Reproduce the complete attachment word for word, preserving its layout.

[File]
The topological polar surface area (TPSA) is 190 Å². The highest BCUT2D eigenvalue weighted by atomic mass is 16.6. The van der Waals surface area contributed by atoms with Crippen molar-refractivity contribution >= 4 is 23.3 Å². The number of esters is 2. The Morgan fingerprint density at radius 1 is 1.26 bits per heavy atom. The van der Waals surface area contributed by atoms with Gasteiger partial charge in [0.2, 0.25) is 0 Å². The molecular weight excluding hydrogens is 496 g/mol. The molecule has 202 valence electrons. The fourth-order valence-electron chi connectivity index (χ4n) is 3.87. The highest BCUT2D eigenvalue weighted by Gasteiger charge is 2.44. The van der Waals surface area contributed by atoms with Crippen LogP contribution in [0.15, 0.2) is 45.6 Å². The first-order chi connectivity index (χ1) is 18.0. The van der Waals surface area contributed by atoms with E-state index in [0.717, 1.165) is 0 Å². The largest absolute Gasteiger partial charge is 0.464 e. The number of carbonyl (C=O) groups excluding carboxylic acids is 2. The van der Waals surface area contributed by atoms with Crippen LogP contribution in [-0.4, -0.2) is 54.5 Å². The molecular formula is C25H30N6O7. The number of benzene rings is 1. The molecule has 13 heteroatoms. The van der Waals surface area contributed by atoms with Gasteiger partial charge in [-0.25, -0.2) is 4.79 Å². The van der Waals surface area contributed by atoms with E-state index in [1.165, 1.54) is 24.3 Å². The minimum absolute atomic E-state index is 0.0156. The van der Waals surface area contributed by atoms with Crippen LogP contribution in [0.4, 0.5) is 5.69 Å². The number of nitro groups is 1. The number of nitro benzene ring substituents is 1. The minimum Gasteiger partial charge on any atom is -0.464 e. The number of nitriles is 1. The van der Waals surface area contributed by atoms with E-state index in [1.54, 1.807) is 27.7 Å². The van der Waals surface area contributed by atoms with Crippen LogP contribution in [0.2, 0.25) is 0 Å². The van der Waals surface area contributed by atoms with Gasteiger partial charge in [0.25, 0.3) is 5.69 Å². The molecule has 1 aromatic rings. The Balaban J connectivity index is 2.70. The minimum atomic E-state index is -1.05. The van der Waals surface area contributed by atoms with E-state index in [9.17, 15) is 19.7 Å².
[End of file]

The topological polar surface area (TPSA) is 190 Å². The highest BCUT2D eigenvalue weighted by atomic mass is 16.6. The van der Waals surface area contributed by atoms with Crippen molar-refractivity contribution >= 4 is 23.3 Å². The number of esters is 2. The Morgan fingerprint density at radius 1 is 1.26 bits per heavy atom. The van der Waals surface area contributed by atoms with Gasteiger partial charge in [0.2, 0.25) is 0 Å². The molecular weight excluding hydrogens is 496 g/mol. The molecule has 202 valence electrons. The fourth-order valence-electron chi connectivity index (χ4n) is 3.87. The highest BCUT2D eigenvalue weighted by Gasteiger charge is 2.44. The van der Waals surface area contributed by atoms with Crippen LogP contribution in [0.15, 0.2) is 45.6 Å². The first-order chi connectivity index (χ1) is 18.0. The van der Waals surface area contributed by atoms with E-state index in [0.717, 1.165) is 0 Å². The largest absolute Gasteiger partial charge is 0.464 e. The number of carbonyl (C=O) groups excluding carboxylic acids is 2. The van der Waals surface area contributed by atoms with Crippen LogP contribution in [-0.4, -0.2) is 54.5 Å². The molecular formula is C25H30N6O7. The number of benzene rings is 1. The molecule has 13 heteroatoms. The van der Waals surface area contributed by atoms with Gasteiger partial charge in [-0.25, -0.2) is 4.79 Å². The van der Waals surface area contributed by atoms with E-state index in [1.165, 1.54) is 24.3 Å². The minimum absolute atomic E-state index is 0.0156. The van der Waals surface area contributed by atoms with Crippen LogP contribution in [0.4, 0.5) is 5.69 Å². The number of nitro groups is 1. The number of nitro benzene ring substituents is 1. The minimum Gasteiger partial charge on any atom is -0.464 e. The number of nitriles is 1. The van der Waals surface area contributed by atoms with E-state index in [1.54, 1.807) is 27.7 Å². The van der Waals surface area contributed by atoms with Crippen LogP contribution in [0.2, 0.25) is 0 Å². The van der Waals surface area contributed by atoms with Gasteiger partial charge in [0.25, 0.3) is 5.69 Å². The molecule has 1 aromatic rings. The Balaban J connectivity index is 2.70. The minimum atomic E-state index is -1.05. The van der Waals surface area contributed by atoms with E-state index in [9.17, 15) is 19.7 Å².